He sat perched on the bottom gable of the church’s roof, a smudge of glossy blue-black with a tiny, alabaster eye.
The raven was trying to watch the funeral below, but he had to keep looking back to check the weatherhen wasn’t giving him the eye.
Oh, the shame of it.
She had the act down pat – pretend to be all nice and silent and still. The perfect little weathervane, pointing from north from south. No problems here. But as soon as the raven let his guard down, there she was with her beady eyes.
She was after something of his. He knew it. But no amount of razzle dazzle would get her anywhere near his treasure.
What the Raven Saw is narrated, as the title suggests, by a raven. Raven lives in a church yard. It’s generally peaceful, people mostly left him alone, and that suited him just fine. It was a great place to hide his treasure too. Then there was the bonus of the Sunday morning singing, led by his only friend and equal, the splendid-voiced Father Cadman. Then a young boy’s funeral introduces Raven to her sister, the fiercely angry Mackenzie. Raven despises pigeons, is very wary of the obviously-avaricious weatherhen, mostly ignored the moaning ghosts of the graveyard, but Todd, the young boy, is impossible to ignore and Raven’s life begins to change. For reasons he’s not very keen to explore, Raven is the lynch-pin in lives and happenings all around him.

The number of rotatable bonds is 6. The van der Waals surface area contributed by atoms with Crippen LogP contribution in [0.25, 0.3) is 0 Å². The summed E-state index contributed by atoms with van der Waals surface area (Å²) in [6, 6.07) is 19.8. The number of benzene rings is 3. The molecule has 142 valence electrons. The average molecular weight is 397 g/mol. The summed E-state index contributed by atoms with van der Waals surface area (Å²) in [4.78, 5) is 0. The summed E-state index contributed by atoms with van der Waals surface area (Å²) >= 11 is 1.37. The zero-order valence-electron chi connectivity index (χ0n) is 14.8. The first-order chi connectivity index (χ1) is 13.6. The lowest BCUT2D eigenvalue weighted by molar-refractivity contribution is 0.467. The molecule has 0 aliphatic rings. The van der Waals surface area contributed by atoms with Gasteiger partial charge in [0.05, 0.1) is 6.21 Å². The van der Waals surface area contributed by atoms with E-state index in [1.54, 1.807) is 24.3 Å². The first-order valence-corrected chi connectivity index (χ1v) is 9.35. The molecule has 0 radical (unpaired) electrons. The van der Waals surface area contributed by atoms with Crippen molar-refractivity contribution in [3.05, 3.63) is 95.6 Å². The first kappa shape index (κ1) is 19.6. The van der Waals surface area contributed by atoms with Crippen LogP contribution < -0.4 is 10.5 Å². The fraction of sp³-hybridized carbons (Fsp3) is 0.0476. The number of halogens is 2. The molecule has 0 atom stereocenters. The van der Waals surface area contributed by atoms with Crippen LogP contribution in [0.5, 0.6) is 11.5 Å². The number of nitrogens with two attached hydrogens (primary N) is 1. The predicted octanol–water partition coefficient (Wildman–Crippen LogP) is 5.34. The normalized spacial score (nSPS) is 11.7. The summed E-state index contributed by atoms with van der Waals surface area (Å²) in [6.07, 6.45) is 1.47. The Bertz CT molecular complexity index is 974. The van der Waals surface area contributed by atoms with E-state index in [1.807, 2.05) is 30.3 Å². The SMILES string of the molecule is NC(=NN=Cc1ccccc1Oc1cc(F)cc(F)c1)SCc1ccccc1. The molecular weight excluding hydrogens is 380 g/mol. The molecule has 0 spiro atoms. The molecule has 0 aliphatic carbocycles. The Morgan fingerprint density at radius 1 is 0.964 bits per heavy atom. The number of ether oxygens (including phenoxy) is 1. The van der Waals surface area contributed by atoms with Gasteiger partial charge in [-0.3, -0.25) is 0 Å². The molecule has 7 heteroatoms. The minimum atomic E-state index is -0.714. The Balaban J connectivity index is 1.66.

Raven is a delightfully grumpy, proud and self-contained protagonist. He thinks well of himself and apparently not much of anyone else. ‘What the Raven Saw’ is full of lovely language and an unusual observation of life. Raven can speak to and understand fellow birds, scarecrows, ghosts and humans. His musings are wonderfully funny and his pronouncements sometimes absurd. While he observes sadness and anger in the humans, he also experiences their optimism and belief. Those fortunate enough to hear Raven speak seem intent on seeing only good in him, despite his best efforts. Gradually, their belief in him allows him to see beyond his assertions and to live the good they are sure is there. This is a warm and gently humourous look at life through the eyes of a bird. Recommended for mid-primary readers and beyond.
What the Raven Saw, Samantha-Ellen Bound
Woolshed Press 2013
review by Claire Saxby, Children’s Author
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